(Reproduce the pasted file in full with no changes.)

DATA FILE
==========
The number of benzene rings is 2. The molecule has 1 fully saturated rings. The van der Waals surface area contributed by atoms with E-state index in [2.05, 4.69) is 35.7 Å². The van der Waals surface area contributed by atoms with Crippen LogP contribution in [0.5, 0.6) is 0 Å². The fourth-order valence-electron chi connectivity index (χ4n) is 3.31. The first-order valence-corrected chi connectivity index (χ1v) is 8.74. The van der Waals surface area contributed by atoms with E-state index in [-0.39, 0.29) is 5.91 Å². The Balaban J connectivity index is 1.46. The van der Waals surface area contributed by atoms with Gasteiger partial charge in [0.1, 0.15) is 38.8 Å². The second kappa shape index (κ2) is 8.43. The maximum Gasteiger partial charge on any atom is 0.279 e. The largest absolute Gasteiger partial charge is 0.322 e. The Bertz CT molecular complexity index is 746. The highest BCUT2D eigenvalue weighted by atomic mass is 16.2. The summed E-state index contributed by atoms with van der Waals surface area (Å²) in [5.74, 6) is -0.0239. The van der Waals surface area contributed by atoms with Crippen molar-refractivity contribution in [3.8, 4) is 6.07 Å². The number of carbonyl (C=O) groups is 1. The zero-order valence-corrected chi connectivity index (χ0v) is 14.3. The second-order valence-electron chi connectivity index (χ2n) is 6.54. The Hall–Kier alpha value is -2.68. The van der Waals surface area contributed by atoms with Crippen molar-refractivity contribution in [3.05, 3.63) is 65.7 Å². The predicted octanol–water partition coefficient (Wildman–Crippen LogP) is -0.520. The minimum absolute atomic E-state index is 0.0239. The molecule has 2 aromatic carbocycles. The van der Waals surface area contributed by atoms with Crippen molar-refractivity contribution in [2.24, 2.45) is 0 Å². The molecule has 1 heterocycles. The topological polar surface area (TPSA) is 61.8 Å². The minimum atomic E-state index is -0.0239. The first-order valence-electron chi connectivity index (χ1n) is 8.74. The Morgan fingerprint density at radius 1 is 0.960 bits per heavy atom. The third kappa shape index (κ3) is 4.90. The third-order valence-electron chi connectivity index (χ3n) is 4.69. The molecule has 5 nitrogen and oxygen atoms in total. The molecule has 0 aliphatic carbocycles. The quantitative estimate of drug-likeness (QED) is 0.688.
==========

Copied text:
The number of benzene rings is 2. The molecule has 1 fully saturated rings. The van der Waals surface area contributed by atoms with E-state index in [2.05, 4.69) is 35.7 Å². The van der Waals surface area contributed by atoms with Crippen LogP contribution in [0.5, 0.6) is 0 Å². The fourth-order valence-electron chi connectivity index (χ4n) is 3.31. The first-order valence-corrected chi connectivity index (χ1v) is 8.74. The van der Waals surface area contributed by atoms with E-state index in [-0.39, 0.29) is 5.91 Å². The Balaban J connectivity index is 1.46. The van der Waals surface area contributed by atoms with Gasteiger partial charge in [0.1, 0.15) is 38.8 Å². The second kappa shape index (κ2) is 8.43. The maximum Gasteiger partial charge on any atom is 0.279 e. The largest absolute Gasteiger partial charge is 0.322 e. The Bertz CT molecular complexity index is 746. The highest BCUT2D eigenvalue weighted by atomic mass is 16.2. The summed E-state index contributed by atoms with van der Waals surface area (Å²) in [5.74, 6) is -0.0239. The van der Waals surface area contributed by atoms with Crippen molar-refractivity contribution in [3.8, 4) is 6.07 Å². The number of carbonyl (C=O) groups is 1. The zero-order valence-corrected chi connectivity index (χ0v) is 14.3. The second-order valence-electron chi connectivity index (χ2n) is 6.54. The Hall–Kier alpha value is -2.68. The van der Waals surface area contributed by atoms with Crippen molar-refractivity contribution in [3.05, 3.63) is 65.7 Å². The predicted octanol–water partition coefficient (Wildman–Crippen LogP) is -0.520. The minimum absolute atomic E-state index is 0.0239. The molecule has 2 aromatic carbocycles. The van der Waals surface area contributed by atoms with Crippen molar-refractivity contribution in [2.24, 2.45) is 0 Å². The molecule has 1 heterocycles. The topological polar surface area (TPSA) is 61.8 Å². The minimum atomic E-state index is -0.0239. The first-order valence-electron chi connectivity index (χ1n) is 8.74. The Morgan fingerprint density at radius 1 is 0.960 bits per heavy atom. The third kappa shape index (κ3) is 4.90. The third-order valence-electron chi connectivity index (χ3n) is 4.69. The molecule has 5 nitrogen and oxygen atoms in total. The molecule has 0 aliphatic carbocycles. The quantitative estimate of drug-likeness (QED) is 0.688.